Focusing on functional improvement vs. “Healing the pain”
Traditionally when the injured worker reports pain, the first impulse is to “heal that pain”. It is just human nature isn’t it? When our kids fall, we kiss their “boo boos” don’t we? When our friends are hurting, our first impulse is to give them a hug.
In the realm of workers’ compensation and in pain management in general, the physician and the nurse case manager both want the injured worker to feel better, and as a result achieve increased functional capabilities. So how did we get to this place where opioids were part of the mix to achieve these goals?
Since the mid 1990s the standards for pain treatment have changed significantly, moving from historically undertreating pain to the perception of “no ceiling dose” in pain management. How did this change take place? Physicians were told by the producers of OxyContin that patients could not get addicted to narcotic analgesics if they were in pain. This is explained very chillingly in the video, “OxyContin Poster Children 15 Years Later“. Physicians were also told at that time that patients who develop physical dependence on opioids could be easily tapered off.
Purdu Pharma, the producer of OxyContin pled guilty to providing faulty research on these topics and paid $634M in fines. They are now actively involved in education on use of opiates, prescribing, etc.
I have read statistics that only a very small percentage of medical schools even address pain management during medical training. In addition, the physicians are under pressure to see more patients in order to achieve a profitable practice and support all the staff needed to coordinate services within their office and communicate with the complexities of all of their patients’ insurance plans.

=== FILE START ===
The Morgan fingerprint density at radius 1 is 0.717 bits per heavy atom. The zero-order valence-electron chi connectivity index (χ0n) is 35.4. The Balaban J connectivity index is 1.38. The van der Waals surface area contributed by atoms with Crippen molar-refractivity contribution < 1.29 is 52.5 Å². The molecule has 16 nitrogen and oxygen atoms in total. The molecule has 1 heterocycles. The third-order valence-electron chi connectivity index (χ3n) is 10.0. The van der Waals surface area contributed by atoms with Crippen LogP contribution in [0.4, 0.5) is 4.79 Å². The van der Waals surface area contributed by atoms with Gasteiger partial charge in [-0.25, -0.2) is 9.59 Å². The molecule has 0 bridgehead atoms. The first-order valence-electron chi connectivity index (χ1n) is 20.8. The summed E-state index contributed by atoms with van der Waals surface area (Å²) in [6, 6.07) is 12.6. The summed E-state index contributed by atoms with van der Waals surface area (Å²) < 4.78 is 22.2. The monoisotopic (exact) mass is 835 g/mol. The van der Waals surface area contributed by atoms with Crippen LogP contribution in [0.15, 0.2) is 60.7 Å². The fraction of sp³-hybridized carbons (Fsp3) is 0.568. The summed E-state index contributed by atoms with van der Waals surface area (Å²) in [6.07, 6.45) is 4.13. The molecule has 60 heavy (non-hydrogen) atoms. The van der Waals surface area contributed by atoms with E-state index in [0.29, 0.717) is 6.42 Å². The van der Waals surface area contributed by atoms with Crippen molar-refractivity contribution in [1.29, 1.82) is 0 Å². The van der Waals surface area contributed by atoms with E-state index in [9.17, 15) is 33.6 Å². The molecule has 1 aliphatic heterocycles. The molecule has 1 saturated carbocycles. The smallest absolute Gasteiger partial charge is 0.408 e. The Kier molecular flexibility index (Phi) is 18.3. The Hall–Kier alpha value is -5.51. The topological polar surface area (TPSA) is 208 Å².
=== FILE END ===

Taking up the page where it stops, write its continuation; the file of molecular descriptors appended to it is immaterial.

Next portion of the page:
As such, the physician’s ability to keep up-to-date with the best evidence based practices for pain management are limited. Please note, there are legitimate times when the injured worker sustains an objective orthopedic or neurological injury or immediately post-op when a short course of the lowest dose opioid that will address the acute pain, is appropriate.
So how do we turn around this thought process to focus on functional capabilities vs. relief of pain? Changing the dialogue from focusing on pain to focusing on functional capabilities is key. At each meeting with the injured worker the case manager should be assessing the injured worker’s self-reported pain levels and interference with functional ability. At CompAlliance we utilize a Graded Chronic Pain Scale to assess pain levels and interference with functional levels. This assessment is integrated into the conversation with the treating physician and is documented in our reports to the claims professional.
The only reason to use an opioid is to increase function and tolerance of activities designed to restore previous capabilities [in PT, home exercise, etc.]. As such, the question on all stakeholder’s minds needs to be: “If the opioid is not assisting the injured worker to achieve these goals, and a temporarily increased dosage did not help either, then why does the injured worker remain on an opioid?”
Education as to best practices for non-opioid alternatives based on evidence based approaches is essential. The case manager should be prepared to discuss alternatives based on these approaches.
If you have an injured worker who is on opioids and is not reporting improved functional capability the above questions need to be addressed. A case manager who has been trained in opioid protocols, meeting face to face with both the physician and injured worker, is one of the first steps in addressing the ongoing appropriateness of the current treatment plan.